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'Devastated' Froome takes a back seat after further crashes on difficult stage

Chris Froome spoke of his despair after his Tour de France title defence ended on yesterday's cobbled fifth stage following three crashes in two days as chaos and carnage rained down.

Chris Froome in the team car, having abandoned the race after a second fall yesterday and third in two days. Picture:  Laurent Cipriani/AP
Chris Froome in the team car, having abandoned the race after a second fall yesterday and third in two days. Picture: Laurent Cipriani/AP

The second of two crashes on the route from Ypres to Arenberg Porte du Hinaut led to Froome withdrawing to the Team Sky support car.

He wrote on Twitter: "Devastated to have to withdraw from this years TDF. Injured wrist and tough conditions made controlling my bike near to impossible. Thanks to the team & support staff for trying to get me through today. Wishing @richie-porte & @TeamSky the best for the rest of Tour!"

It has been reported Froome began the stage with a fractured left wrist, suffered when the 29-year-old tumbled on to the tarmac on Tuesday's fourth stage.

The stage, designed to commemorate 100 years since the start of the First World War, featured many of the cobbles used in the Paris-Roubaix one-day race nicknamed 'the Hell of the North', but torrential rain and wet roads served only to make the fifth stage even more challenging.

Organisers removed two of the nine cobbled sections because of the conditions but Froome's falls came before the first section of cobbles he had been dreading since the route was announced last autumn.

The sight of Froome, dominant in winning the 2013 Tour, grimacing by the roadside was reminiscent of Sir Bradley Wiggins' withdrawal with a broken collarbone in the first week of the 2011 Tour.

Froome crashed early on the route before a second crash with around 70 kilometres remaining ended his defence. He consulted the Team Sky doctor Alan Farrell and sports director Nicolas Portal before taking his place in the back of the team car.

Despite the atrocious conditions, which made for an epic day's racing won by Belkin's Lars Boom, Froome was the only withdrawal as the peloton was reduced to 193 riders.

Only two Britons are left - the Welshman Geraint Thomas (Team Sky) and England's Simon Yates (Orica-GreenEdge) - after Froome joined Mark Cavendish, the Manxman who injured his shoulder in a fall at the end of the first stage, in exiting the Tour. Thomas played a key role in supporting Richie Porte's challenge, with the Australian inheriting the lead role from Froome within Sky.

Porte finished 20th, 2min 11sec behind stage winner Boom to move up to eighth overall, 1min 54sec behind Astana's Vincenzo Nibali, who retained the yellow jersey with a third-placed finish.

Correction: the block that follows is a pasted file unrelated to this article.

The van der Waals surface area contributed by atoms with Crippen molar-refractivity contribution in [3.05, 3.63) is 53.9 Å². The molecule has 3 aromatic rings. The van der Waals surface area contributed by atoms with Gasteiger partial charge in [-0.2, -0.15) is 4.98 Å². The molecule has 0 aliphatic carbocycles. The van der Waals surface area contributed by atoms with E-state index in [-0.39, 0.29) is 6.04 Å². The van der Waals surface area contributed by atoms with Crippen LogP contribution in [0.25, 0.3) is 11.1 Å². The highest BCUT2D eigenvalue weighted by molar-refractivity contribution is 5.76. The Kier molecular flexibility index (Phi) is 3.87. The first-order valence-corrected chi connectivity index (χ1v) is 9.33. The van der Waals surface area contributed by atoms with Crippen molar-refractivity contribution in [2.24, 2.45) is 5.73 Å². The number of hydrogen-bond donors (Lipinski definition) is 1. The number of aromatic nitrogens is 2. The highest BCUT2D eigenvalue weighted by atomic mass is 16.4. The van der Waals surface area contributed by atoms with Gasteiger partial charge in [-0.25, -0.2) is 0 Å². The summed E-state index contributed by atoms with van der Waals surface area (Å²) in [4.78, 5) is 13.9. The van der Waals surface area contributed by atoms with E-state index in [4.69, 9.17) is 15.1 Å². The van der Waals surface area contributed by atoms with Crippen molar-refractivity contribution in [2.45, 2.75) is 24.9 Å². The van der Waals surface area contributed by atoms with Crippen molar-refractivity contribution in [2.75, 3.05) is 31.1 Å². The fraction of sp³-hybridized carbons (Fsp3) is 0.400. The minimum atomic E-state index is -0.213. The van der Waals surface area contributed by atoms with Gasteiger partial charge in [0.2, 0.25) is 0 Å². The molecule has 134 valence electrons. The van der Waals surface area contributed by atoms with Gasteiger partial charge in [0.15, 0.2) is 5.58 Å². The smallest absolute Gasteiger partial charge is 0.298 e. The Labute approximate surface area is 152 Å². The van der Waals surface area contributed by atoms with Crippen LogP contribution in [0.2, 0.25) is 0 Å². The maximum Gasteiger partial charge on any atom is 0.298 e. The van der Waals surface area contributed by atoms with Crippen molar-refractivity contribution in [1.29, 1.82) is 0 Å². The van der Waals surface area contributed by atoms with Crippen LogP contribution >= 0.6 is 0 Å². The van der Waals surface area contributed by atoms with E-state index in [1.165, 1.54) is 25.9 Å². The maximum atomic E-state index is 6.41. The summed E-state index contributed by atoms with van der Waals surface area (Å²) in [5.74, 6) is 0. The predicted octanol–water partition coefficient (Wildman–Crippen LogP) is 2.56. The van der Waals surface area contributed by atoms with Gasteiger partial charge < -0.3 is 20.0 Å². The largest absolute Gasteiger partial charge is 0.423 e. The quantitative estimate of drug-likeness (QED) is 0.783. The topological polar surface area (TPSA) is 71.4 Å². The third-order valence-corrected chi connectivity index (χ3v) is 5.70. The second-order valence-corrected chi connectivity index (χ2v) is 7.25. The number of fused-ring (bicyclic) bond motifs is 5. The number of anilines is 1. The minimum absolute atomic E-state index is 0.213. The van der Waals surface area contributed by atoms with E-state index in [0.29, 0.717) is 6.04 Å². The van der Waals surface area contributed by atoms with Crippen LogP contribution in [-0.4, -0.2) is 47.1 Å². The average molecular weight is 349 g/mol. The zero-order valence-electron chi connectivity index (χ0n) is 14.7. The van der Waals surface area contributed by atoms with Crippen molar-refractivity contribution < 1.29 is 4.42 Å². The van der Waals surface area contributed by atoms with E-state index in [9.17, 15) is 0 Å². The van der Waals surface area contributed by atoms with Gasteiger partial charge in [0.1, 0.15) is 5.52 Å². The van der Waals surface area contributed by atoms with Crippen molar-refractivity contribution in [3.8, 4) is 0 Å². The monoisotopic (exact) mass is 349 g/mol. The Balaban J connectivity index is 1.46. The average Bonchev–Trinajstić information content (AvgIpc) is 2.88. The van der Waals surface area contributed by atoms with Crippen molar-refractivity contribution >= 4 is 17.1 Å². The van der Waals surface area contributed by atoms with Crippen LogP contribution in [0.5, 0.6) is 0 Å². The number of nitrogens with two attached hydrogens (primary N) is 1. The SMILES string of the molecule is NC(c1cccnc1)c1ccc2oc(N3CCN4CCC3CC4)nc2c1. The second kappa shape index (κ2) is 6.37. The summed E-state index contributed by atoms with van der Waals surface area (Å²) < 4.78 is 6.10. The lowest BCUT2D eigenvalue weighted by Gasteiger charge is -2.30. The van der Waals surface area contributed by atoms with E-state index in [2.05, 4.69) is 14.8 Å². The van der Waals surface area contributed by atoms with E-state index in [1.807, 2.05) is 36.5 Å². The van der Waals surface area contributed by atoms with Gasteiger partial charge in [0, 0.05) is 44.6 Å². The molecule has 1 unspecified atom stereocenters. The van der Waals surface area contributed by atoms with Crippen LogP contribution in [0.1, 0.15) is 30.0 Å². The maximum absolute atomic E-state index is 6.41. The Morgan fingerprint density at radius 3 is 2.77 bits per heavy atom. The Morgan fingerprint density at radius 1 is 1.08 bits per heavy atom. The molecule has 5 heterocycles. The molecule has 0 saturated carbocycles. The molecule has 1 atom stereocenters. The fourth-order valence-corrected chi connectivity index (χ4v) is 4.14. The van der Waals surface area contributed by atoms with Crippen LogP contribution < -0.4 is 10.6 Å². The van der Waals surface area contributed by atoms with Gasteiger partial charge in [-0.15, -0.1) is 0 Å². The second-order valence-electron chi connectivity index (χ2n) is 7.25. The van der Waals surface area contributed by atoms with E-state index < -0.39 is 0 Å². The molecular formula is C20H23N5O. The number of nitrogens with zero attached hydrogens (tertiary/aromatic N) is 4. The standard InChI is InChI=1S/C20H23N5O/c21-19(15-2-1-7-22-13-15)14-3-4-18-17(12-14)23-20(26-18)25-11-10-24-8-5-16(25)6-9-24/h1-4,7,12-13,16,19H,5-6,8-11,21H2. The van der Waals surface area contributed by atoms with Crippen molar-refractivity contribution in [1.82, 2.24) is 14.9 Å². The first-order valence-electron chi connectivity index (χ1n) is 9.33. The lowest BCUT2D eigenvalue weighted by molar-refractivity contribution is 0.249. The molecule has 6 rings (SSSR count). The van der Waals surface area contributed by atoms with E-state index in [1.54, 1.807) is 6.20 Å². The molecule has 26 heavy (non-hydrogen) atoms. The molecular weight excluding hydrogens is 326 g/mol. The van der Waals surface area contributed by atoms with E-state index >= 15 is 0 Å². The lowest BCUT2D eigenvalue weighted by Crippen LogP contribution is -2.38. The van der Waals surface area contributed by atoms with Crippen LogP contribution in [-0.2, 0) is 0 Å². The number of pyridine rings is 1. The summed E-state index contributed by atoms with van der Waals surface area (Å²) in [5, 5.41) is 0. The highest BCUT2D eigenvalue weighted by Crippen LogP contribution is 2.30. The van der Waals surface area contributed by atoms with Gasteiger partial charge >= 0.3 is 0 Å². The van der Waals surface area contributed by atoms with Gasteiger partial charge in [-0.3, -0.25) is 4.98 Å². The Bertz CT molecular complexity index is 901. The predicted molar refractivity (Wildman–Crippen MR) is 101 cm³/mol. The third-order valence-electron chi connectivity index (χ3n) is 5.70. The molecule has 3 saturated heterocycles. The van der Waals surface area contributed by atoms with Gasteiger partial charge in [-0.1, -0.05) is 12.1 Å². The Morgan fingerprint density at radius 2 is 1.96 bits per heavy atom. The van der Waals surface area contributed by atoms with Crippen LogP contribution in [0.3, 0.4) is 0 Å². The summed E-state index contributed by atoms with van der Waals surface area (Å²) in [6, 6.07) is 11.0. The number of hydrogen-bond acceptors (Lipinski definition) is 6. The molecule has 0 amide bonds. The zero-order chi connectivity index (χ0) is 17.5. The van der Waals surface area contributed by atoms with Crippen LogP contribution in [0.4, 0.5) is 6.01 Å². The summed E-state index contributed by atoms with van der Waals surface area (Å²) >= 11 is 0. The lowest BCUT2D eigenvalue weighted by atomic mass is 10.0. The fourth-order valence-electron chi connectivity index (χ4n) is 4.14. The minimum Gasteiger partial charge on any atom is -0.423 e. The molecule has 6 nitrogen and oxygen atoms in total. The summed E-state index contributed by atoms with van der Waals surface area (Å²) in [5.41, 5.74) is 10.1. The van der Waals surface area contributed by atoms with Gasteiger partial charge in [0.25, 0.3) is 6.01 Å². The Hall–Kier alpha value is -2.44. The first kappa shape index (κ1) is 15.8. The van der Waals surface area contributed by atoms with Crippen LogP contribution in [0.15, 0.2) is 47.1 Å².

Froome's absence means the Tour's wait for a first back-to-back winner since the disgraced Lance Armstrong won seven titles, all since removed, between 1999 and 2005, goes on. It is the first time since Bernard Hinault in 1980 that a defending champion has exited the Tour prematurely.

Porte wrote on Twitter: "Going to miss having @chrisfroome around for this TdF but sure he'll be back next year stronger than ever #lionheart"

Sir Dave Brailsford, the Team Sky principal, said on letour.com: "He's out of the race. Obviously it's devastating for Chris and for the team. We knew it was going to be a tough race. We really believed in Chris and his ability to win this race. But it's not to be this year.

"I'm sure he'll be back. It's part of this sport: sometimes you get knocked down. He was fit to start; he was in pain; there's no denying it. But the injury he sustained today was on the other side.

"In Richie Porte, we have a very capable, viable leader in the team. When you have a day like today, when you have a setback you have to roll ahead and go again, you have recalibrate your goals and you go again. Richie Porte came on the Tour to be the team leader No.2 and he showed great ability to ride the cobbles the way he did."

Brailsford backed Porte for the challenges ahead. "The fight in the mountain lies ahead," he added. "Richie is in great shape. He had a slower start to the season than usual but he's fresh. The reason we decided to call him as our second leader was his climbing abilities."

Froome's supremacy in the mountains earned him the 100th Tour title in 2013, but a duel with two-time winner Alberto Contador will now have to wait until 2015, at least.

Contador's Tinkoff-Saxo team wrote on Twitter: "@chrisfroome we wish you a swift recovery #TDF. We were looking forward to the battle in the mountains @letour"

Contador endured a challenging day, finishing 37th, 2:54 behind, to fall to 19th overall, 2:37 adrift ahead of Thursday's 194km sixth stage through Champagne country, from Arras to Reims.

The Spaniard added on Twitter: "From here I want to give support to @chrisfroome, months of work and everything gone. A big loss for the Tour. See you here next year."

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